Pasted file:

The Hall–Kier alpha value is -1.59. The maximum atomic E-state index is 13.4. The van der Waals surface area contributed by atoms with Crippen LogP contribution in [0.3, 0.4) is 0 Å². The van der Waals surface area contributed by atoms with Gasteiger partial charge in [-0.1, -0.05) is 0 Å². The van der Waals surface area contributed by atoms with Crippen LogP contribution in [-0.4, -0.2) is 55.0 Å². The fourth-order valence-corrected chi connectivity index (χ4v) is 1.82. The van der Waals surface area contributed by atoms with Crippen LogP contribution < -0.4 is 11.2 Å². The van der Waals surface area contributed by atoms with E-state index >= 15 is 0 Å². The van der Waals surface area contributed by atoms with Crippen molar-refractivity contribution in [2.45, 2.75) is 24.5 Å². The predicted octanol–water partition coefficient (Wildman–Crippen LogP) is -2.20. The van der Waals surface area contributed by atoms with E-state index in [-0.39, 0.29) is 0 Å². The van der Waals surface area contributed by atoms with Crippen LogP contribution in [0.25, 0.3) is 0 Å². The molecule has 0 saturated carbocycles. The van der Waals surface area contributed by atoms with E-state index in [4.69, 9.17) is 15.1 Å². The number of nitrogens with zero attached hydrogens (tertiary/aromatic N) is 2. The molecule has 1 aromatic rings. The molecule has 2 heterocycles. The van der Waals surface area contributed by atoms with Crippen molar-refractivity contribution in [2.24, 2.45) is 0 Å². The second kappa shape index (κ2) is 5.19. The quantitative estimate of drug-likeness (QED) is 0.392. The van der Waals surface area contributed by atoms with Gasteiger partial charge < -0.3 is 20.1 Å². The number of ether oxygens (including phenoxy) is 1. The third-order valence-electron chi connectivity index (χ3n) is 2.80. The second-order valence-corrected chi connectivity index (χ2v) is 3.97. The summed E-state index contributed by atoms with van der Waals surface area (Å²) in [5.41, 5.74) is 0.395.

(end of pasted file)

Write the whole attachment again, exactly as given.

The Hall–Kier alpha value is -1.59. The maximum atomic E-state index is 13.4. The van der Waals surface area contributed by atoms with Crippen LogP contribution in [0.3, 0.4) is 0 Å². The van der Waals surface area contributed by atoms with Gasteiger partial charge in [-0.1, -0.05) is 0 Å². The van der Waals surface area contributed by atoms with Crippen LogP contribution in [-0.4, -0.2) is 55.0 Å². The fourth-order valence-corrected chi connectivity index (χ4v) is 1.82. The van der Waals surface area contributed by atoms with Crippen LogP contribution < -0.4 is 11.2 Å². The van der Waals surface area contributed by atoms with E-state index >= 15 is 0 Å². The van der Waals surface area contributed by atoms with Crippen molar-refractivity contribution in [2.45, 2.75) is 24.5 Å². The predicted octanol–water partition coefficient (Wildman–Crippen LogP) is -2.20. The van der Waals surface area contributed by atoms with E-state index in [-0.39, 0.29) is 0 Å². The van der Waals surface area contributed by atoms with Crippen LogP contribution in [0.25, 0.3) is 0 Å². The molecule has 0 saturated carbocycles. The van der Waals surface area contributed by atoms with E-state index in [4.69, 9.17) is 15.1 Å². The number of nitrogens with zero attached hydrogens (tertiary/aromatic N) is 2. The molecule has 1 aromatic rings. The molecule has 2 heterocycles. The van der Waals surface area contributed by atoms with Crippen molar-refractivity contribution in [2.24, 2.45) is 0 Å². The second kappa shape index (κ2) is 5.19. The quantitative estimate of drug-likeness (QED) is 0.392. The van der Waals surface area contributed by atoms with Gasteiger partial charge < -0.3 is 20.1 Å². The number of ether oxygens (including phenoxy) is 1. The third-order valence-electron chi connectivity index (χ3n) is 2.80. The second-order valence-corrected chi connectivity index (χ2v) is 3.97. The summed E-state index contributed by atoms with van der Waals surface area (Å²) in [5.41, 5.74) is 0.395.